Southwestern White Pine–Food for Bears?

Pinecones aren’t always helpful in identification, especially when they are missing or misplaced.

I put off a post about the southwestern white pine, Pinus strobiformis, until after Christmas because I figured it wouldn’t be of much use as a holiday tree. To my surprise, a site from Kansas identified it as such. The Covered Bridge Ranch in Montrose, Colorado also included it on a chart of its trees for sale for holiday decoration.

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The needles of a southwestern white pine

This variety of conifer has five needles growing per fascicle and each leaf may grow up to four inches in length.

Pinus strobiformis is found in the southwestern states of Texas, New Mexico, Arizona, and the southwest/south central counties of Colorado (Ackerman, Jennifer, Flora of Colorado) where it may grow up to 9000 feet in elevation. Like many other trees it has other common names such as pino enamo, border pine, and Mexican pine (North American Trees, Preston and Braham, 5th edition.)

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The branches and bark of the southwestern white pine

According to the US Forest Service, although used for window frames and some cabinetry, this species is not valuable as lumber due to its tendency toward crooked growth. It is sometimes grown for its ornamental value, and some dwarf versions are available.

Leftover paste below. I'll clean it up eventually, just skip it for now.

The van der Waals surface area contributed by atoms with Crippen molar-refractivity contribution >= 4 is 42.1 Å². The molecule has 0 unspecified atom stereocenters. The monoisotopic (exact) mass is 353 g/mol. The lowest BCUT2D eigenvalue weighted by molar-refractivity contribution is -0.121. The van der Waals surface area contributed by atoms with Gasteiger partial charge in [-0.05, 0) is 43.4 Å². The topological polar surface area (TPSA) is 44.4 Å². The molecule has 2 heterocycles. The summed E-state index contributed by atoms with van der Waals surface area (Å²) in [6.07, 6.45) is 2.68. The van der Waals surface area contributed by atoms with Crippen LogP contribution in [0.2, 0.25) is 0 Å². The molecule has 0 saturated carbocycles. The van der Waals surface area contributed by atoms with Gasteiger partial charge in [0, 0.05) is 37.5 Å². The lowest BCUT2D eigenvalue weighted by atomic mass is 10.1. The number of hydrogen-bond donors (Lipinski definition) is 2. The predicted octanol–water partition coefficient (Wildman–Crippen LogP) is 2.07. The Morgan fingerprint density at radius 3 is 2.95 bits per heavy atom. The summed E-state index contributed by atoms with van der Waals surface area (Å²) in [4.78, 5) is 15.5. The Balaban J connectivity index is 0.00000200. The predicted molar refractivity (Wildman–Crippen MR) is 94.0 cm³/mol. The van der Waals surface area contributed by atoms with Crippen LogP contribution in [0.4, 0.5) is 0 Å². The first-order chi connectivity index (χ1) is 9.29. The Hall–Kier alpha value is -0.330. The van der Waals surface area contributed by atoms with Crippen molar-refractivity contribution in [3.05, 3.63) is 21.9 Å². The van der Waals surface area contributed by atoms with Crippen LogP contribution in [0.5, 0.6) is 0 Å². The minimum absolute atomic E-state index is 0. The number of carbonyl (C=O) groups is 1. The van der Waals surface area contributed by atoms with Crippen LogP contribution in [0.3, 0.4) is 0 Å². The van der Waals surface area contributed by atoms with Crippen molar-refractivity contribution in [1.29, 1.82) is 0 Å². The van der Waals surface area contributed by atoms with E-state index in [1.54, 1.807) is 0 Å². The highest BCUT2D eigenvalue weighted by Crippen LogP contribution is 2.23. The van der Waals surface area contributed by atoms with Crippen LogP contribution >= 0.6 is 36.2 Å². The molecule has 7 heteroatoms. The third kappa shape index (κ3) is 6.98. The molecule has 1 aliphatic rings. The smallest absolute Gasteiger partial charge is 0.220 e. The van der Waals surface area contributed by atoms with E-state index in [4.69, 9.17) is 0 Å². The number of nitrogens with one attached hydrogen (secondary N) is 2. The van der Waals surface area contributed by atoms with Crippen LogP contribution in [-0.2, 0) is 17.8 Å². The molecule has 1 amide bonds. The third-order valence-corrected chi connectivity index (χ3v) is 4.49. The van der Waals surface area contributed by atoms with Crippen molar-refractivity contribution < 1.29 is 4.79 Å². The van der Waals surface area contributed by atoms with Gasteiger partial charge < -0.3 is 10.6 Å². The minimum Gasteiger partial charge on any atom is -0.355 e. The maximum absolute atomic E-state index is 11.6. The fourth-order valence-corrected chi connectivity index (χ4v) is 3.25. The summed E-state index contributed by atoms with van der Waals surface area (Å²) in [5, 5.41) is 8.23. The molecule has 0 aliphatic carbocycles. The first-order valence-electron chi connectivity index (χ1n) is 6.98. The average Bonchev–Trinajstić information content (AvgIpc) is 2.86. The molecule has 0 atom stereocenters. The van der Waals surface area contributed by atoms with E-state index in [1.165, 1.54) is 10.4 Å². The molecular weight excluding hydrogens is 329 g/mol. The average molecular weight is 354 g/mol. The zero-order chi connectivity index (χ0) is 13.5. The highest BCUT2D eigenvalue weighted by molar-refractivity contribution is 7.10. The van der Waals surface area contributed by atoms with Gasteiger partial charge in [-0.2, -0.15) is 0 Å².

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A southwestern white pine

The Lady Bird Johnson Wildflower Center lists this species as having large seeds, which have served as food for both wildlife and southwestern tribes. At least one paper reports the seeds are a food for black bears. Practical Plants likens the seeds to piñon nuts with a harder shell. This website also mentions a vanilla flavoring agent from the resin. Like most other pines, the resins and other parts of the plant have been used as disinfectants and medicinally for many conditions.

The Gymnosperm Database lists the largest tree in the US as being in the Lincoln National Forest of New Mexico. This tree has a circumference of nearly five feet, is a bit over 111 feet tall, and has a crown spread of 62 feet. The oldest tree is also in New Mexico but is part of the San Mateo mountains. In 2006 it was said to be 599 years old. The tallest specimen, though, is in the San Juan Forest of Colorado. In 2014 it was measured as being nearly 128 feet tall.

To find C173 Southwestern White Pine (Pinus strobiformis) in Fort Collins City Park, start near the corner of Mulberry Street and Sheldon Drive. This specimen is on the east side of the road, behind a larger conifer, more or less across from the outhouse on the W side of the road.

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Is this the cone of the southwestern white pine?